in Southern California, — it not only proposes to leave Negro workers naked andui^protbcted 
to be hired or fired at will, — ^it it is a bitter wedge driven into the national unity without 
which full production against the nation's enemies is imposs.ible. It weakens the trade union 
movement. :.■' ^ - I ' ^ ] ^ . I: ■ s 

The UAW-CIO has a long and distinguished record in building unity among the workers. Their 
program for making equality work at Douglas is as follows: 

a. Equal opportunity for job advancement. e. Fighting any and all {orms of racial dis- 

b. Equal rates of pay for equal work. 

c. Equality in getting housing and other 
commiiuity services for all war workers. 

d. Elimination of special employment code 


f. Working for the passage of the anti-poll 
tax bill. f 

g. Uniting All Americans itegardldss of race 
or color to defend America, to destroy 
fascism. >*t^i j ■ ■■ , ■ ! ; • ! -» 

numbers for Negroes. 

To insure your right of full participation in labor organization, to weld the bonds of national 
unity behind America's war for survival. 1 jas>^<^: ^ ^3 ■ ^ 


■ M: 

'\ 1 

M. ->..'■ 


ij <r <.< 



■i I 

\ - 


*'-■.•-». I) 

.j;li»'*SgM-M M*-^ 

■ J ; . » '; 


' ^W-^ui 


■i^ai^-«*T^»-^.5Ssifc y-"=»£feSac364ii*---i "1 





iSiSStA,^^^ j^ 

I J-' 




-The California Eagle, Thursday, Jan. 13, 1944 

Dawn in Front 


Talked golf with Edwin Petty, sportsman arid whole- 
sale vegetable bifrgie?^the other night just after the final 
round of the L. A. Opeit.- ,• ' ■ 

Petty followed the a^l'pirants for the 112,500 pot o' 
gold at Wilshire Country Club fof three days, ind came 
up with the following observations regarding the four 
tan tone lads who competed: 

1. They wpre Calvin Scarles, | * 1 ! — 

formerly of Delroit, and now of | ^^ g^pr show in these parts, 
Los Angeles; Oscar Clisby, long jgy^p staged thrillers here with 
a big name in colorod golf cir- | jg^n Thomas and Henry Arm- 
eies;, Jimmy DcVoo. formerly of | strong (twice). 

""r y'he"?ou."'soarres and!. "'"^'^.V^"""^ Ja«^. fractures . state" College (Bait. Md.) for 
Clisbv made the best showing. 

3. The former missed qualify- | ^^ ^^^^^ ^^^.^ ^^^ 
ing for the finals by one stroke.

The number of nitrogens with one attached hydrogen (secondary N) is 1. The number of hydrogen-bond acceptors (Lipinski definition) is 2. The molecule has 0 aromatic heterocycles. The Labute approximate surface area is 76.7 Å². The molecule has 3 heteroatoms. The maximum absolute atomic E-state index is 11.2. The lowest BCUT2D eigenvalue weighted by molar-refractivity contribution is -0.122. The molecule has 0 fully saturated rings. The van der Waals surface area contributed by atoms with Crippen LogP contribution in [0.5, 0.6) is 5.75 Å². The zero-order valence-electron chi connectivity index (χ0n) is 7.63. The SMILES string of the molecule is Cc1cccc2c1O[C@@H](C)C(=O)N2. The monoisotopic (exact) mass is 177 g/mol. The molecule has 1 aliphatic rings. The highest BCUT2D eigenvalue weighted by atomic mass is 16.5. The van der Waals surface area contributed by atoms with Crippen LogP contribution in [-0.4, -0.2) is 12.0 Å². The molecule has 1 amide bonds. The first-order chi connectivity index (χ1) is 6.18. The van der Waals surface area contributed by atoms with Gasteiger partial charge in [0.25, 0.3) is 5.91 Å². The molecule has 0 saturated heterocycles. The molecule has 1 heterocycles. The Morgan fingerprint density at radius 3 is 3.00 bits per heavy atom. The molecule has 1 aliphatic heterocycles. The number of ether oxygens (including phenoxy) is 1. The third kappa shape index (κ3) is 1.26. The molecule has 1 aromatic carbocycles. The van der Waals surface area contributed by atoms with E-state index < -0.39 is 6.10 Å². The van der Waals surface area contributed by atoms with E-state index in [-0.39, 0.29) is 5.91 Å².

Calvin's drives of( the tee 
brought complimentary remarlts 
from more than one famed golf- 
er, including Johnny Dawson of 
Lakeside who led the amateurs 
following Sunday's third round 
of play. But for difficulty in i SHORT HOTES 
sinking his putts Searles would i Henry Armstrong's application 
have qualified for the finals. | for a 1944 boxing license was 

By Sgt. Veyten Gror 

BERKELEY— A few days be- 
fore their outfit became disband- 
ed under a recent War Depart- 
ment order, the "Fighting MP's' 
of the 779th Military Police Bat- 
talion abruptly brought their 
basicetball season to an end wHh 
a 31-23 win over the Port of 
Chicago's Sailors' Five. 

The game was played New 
Year's night at the San Fran- 
dsco USO Center before a large 
crowd despite inclement weather 
and marked twelve wins Out of 
thirteen games this season for 
the MPs. 

The 779th entered the game, 
minus two oftheir stars, Cpl. A' 
(Sleepy) Waters, former Morgan 

Which brings the column to 
tte poiat that bereofter, o rea- 
•eaabla time before touma- 
■sent ploy, it would b« o 
magnanimous gesture on the 
^it of some of our sportsmind 

in both tilts with Hani?, the lat- | ward, high scorer for the two sea- 
ter fracture haying Icept him on i sons, who is in an Army hospital 

with a sprained knee and Sgt. 
Savage Henderson (Beaver Falls, 
Pa.) guard recently transferred 
to another army unit. 

Icnrved iato action by an aorly 
6-|Mlnt toad ama sse d by the 
P«ct of Chicago Tan. tba MPs 
gist down to serious bnsfaiMs 
4m1 whan the half lime whistle 
hjotf blown tbey sported a lS-6 

This maurgin was never seri- 
ously threatened during the re- 
mainder of the game as Cpl. Wai 

With him back in action box- may well loolt for things 
to hum In the lightweight divi- 
sion locally during ' this new- 
year. I 

I withdrawn by the fohner triple 
! titleholder. Slate athletic com- 

mission chairman Jults Covey is 
against granting him one. . . . 
Joe Lynch may stage the Man- 
uel Ortiz-Phil Terranova feati^er-^ 
•d businessmen if they would j weight boxing titlefeft outdoors 
•<ier to assume the financial I next month. I 

'.obligations of some of out bet- 

tsr golfers to allow them a 
ebduoo to get en their game. 


A few paragraphs ifp near the 
top of this column we| mentioned 
something about Hank Arm- 
strong not being granted a li- 
cense to box in the St&te of Cali- 
fornia during 1944. 
licrht- ' .Mready under fire! for being 
'too dictatorial in its policies, the 
State Athletic Commission, chair- 
maned by dapper Jules Covey, 
seems to have pulled another 
boner in refusing to grant Hank 
a 1944 license to box iji this state. 

Although the column be- 
lieves Hank will be glranted the 
license in subsequent meetings 
it remains nevertheless a mat- 
ter of record that he complet- 
ed .one of the most successful 
comeback campaigns in box- 
ing history during 1943, wound 
up the comeback in os tip-top 
physical shape as when be 
storied said comeboclc 

Many sports writers, sincerely 


Opening the 1944 boxing sche 
dulo at Hollywood Legion stad 
lum Friday night, John Thomas, 
California's outstanding 
weight contender, rang up a 9- 
round kayo victory over Baby 
Yucatan of Mexico. 

Entering the ring at 135. 7 
pounds less than hi.s .squat rival. 
Thomas was .sorely prcs.sed for 
the first five stanzas. He began 
piling up points after the fifth, 
however, and as Yucatan, a pun- 
ishing body puncher .ran out of 
gas in the 8th. John put 
ove"- the clincher.. 

Under the main event Eddie 
Hud.son, 136'-, surprised with a 
one - round technical knockout